Not A Chance
by R. C. Sproul, Baker Books, 1994

In typical R. C. Sproul style, this book tackles the myth of chance as a tool for modern science. Chance is a word used to describe mathematical probability, the absence of cause, and even a causal power itself. Sproul recognizes that if chance rules in the universe, God must not, in fact, cannot. So he sets out to demonstrate the irrationality of chance.

Very carefully and methodically, he challenges the teaching of scientists like Stanley Jaki, Neils Bohr, and Carl Sagan. Sproul also points out that other leading scientists did not find comfort in chance to explain the universe. David Hume, "Chance is only our ignorance of real causes." Charles Darwin, "I cannot look at the universe as a result of blind chance." Albert Einstein, "Quantum physics is certainly imposing, but the inner voice tells me that it is not yet the real thing.. I, at any rate, am convinced that He is not playing at dice."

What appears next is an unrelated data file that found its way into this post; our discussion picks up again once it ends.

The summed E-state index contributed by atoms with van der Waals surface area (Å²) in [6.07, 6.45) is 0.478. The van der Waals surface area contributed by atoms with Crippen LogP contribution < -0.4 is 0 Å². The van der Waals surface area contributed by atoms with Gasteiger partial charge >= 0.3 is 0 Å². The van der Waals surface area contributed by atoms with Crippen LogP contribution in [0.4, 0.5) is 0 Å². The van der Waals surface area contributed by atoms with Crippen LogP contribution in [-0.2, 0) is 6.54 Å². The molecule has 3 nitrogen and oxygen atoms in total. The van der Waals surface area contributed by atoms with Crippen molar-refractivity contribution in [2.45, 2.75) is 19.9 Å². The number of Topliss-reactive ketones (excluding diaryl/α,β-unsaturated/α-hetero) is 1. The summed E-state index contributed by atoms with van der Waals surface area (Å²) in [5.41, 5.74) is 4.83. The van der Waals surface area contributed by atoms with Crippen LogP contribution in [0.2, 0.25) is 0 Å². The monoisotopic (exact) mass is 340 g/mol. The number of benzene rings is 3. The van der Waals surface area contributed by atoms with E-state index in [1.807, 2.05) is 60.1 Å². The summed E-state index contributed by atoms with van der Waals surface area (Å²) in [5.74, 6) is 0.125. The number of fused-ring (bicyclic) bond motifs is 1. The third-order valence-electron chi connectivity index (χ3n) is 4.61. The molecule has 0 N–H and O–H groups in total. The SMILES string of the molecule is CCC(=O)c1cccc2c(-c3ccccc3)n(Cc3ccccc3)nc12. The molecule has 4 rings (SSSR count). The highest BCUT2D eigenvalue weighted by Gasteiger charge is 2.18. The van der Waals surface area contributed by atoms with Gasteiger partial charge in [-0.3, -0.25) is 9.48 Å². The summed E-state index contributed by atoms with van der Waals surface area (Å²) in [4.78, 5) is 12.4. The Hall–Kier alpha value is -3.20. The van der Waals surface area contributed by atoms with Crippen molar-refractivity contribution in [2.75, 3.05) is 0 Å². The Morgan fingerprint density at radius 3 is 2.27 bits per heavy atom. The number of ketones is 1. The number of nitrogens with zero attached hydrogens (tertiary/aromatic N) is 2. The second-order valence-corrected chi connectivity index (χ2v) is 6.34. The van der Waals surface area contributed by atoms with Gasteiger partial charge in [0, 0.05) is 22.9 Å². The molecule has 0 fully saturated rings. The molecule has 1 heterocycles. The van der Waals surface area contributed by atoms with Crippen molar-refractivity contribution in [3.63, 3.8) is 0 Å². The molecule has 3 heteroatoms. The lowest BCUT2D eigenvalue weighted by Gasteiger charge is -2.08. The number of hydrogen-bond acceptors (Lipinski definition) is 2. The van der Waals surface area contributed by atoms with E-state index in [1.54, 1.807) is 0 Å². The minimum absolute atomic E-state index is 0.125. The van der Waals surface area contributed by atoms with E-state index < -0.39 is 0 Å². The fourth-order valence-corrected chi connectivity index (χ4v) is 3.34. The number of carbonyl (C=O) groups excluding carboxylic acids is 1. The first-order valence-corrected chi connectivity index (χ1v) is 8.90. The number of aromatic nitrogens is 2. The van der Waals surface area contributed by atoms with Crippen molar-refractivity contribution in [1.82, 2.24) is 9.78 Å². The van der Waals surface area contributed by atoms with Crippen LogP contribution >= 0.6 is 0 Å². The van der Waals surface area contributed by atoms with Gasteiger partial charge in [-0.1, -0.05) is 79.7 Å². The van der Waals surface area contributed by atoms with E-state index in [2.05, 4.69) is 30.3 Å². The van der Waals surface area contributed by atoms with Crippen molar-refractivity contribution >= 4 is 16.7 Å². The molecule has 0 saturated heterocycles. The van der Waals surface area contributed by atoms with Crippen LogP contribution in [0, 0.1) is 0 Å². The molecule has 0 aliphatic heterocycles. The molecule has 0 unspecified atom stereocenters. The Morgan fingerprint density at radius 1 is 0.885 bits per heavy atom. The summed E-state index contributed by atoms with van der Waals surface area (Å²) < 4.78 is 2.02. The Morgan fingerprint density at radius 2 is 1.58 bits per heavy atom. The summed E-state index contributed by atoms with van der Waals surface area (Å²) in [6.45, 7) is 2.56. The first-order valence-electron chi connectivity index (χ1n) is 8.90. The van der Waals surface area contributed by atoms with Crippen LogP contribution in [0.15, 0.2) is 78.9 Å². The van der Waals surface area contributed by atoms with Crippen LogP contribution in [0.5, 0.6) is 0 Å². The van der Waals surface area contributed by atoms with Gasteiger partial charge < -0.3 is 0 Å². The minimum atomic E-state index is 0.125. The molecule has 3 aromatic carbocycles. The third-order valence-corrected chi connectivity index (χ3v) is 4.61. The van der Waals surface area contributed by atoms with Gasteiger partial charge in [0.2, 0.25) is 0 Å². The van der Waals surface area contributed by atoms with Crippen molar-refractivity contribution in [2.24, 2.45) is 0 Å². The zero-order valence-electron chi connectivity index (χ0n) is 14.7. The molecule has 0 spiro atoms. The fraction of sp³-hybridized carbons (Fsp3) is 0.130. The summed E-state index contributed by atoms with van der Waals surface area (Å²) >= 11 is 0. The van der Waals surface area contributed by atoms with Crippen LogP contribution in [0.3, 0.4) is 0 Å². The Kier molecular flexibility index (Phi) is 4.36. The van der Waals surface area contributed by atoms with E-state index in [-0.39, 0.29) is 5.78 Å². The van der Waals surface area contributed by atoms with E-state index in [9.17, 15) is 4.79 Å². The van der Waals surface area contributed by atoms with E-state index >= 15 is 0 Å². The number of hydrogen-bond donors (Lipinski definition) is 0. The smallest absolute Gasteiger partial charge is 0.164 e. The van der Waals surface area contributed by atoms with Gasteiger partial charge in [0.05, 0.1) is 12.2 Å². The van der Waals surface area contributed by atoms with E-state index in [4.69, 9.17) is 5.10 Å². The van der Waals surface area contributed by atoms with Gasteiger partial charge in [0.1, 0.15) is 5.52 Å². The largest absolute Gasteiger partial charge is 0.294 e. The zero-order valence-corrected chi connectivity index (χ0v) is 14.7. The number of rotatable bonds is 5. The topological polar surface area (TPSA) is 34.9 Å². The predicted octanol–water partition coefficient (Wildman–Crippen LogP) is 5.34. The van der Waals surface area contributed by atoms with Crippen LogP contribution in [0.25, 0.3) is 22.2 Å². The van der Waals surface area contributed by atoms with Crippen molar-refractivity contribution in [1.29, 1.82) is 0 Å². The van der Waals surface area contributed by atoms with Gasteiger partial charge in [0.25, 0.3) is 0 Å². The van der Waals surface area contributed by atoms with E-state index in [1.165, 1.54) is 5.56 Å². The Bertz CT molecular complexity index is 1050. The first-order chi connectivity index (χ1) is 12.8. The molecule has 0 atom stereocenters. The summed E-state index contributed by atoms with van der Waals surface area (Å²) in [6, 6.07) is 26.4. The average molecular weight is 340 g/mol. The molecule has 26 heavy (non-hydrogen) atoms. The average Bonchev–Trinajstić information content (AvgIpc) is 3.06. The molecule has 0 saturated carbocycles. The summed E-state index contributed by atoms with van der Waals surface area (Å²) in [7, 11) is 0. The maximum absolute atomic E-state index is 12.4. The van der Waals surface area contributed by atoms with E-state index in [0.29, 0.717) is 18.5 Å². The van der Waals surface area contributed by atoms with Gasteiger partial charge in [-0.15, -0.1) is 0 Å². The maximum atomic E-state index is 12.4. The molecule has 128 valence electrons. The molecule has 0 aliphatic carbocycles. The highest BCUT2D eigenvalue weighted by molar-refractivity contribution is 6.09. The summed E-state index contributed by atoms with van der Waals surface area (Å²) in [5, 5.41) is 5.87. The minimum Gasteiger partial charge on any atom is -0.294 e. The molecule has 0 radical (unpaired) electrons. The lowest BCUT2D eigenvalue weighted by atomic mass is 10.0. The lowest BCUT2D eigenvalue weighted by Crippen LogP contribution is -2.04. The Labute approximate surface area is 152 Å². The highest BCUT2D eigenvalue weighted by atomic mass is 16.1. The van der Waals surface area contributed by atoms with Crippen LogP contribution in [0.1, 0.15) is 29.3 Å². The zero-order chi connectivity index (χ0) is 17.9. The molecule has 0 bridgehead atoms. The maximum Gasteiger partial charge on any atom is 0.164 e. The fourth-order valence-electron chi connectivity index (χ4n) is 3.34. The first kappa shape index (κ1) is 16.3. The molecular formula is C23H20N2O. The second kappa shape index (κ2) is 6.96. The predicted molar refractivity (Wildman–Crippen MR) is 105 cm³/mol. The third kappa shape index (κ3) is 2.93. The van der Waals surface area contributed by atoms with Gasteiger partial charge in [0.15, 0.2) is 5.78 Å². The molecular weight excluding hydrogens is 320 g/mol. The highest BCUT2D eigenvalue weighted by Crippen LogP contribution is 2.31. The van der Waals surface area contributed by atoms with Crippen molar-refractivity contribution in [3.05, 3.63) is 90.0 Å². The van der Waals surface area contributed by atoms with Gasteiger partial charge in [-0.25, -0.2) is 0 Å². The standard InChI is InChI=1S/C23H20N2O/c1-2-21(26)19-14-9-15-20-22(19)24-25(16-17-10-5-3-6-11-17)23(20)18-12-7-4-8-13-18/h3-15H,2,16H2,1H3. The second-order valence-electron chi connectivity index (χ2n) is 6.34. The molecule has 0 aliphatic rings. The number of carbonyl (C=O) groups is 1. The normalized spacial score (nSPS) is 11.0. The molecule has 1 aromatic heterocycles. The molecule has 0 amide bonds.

This is not a book to be read before bed time. The reader should take his time and think about what Sproul is saying, being willing to reread parts if necessary. Using scientific theory, mathematical understanding, linguistic theory, and logic, the author makes it clear that chance as a real force is a myth. It has no basis in reality and no place in scientific inquiry.

-submitted by Rod Nielsen, La Porte, IN

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